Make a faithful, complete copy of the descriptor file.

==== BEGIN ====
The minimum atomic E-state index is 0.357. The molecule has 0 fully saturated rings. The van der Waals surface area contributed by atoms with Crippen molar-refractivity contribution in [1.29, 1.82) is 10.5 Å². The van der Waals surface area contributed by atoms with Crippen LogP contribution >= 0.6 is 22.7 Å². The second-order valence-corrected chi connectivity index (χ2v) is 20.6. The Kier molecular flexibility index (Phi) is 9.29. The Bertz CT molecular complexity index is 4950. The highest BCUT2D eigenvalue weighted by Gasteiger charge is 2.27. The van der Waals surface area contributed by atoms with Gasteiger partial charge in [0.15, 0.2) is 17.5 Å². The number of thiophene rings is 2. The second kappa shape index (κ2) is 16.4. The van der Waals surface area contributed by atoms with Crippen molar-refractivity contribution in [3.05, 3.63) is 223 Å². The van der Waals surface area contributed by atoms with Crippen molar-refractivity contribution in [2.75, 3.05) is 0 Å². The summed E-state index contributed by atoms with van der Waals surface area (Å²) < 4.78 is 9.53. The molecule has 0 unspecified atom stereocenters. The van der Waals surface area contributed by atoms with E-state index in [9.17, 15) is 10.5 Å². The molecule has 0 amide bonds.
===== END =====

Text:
The minimum atomic E-state index is 0.357. The molecule has 0 fully saturated rings. The van der Waals surface area contributed by atoms with Crippen molar-refractivity contribution in [1.29, 1.82) is 10.5 Å². The van der Waals surface area contributed by atoms with Crippen LogP contribution >= 0.6 is 22.7 Å². The second-order valence-corrected chi connectivity index (χ2v) is 20.6. The Kier molecular flexibility index (Phi) is 9.29. The Bertz CT molecular complexity index is 4950. The highest BCUT2D eigenvalue weighted by Gasteiger charge is 2.27. The van der Waals surface area contributed by atoms with Gasteiger partial charge in [0.15, 0.2) is 17.5 Å². The number of thiophene rings is 2. The second kappa shape index (κ2) is 16.4. The van der Waals surface area contributed by atoms with Crippen molar-refractivity contribution in [3.05, 3.63) is 223 Å². The van der Waals surface area contributed by atoms with Crippen molar-refractivity contribution in [2.75, 3.05) is 0 Å². The summed E-state index contributed by atoms with van der Waals surface area (Å²) < 4.78 is 9.53. The molecule has 0 unspecified atom stereocenters. The van der Waals surface area contributed by atoms with E-state index in [9.17, 15) is 10.5 Å². The molecule has 0 amide bonds.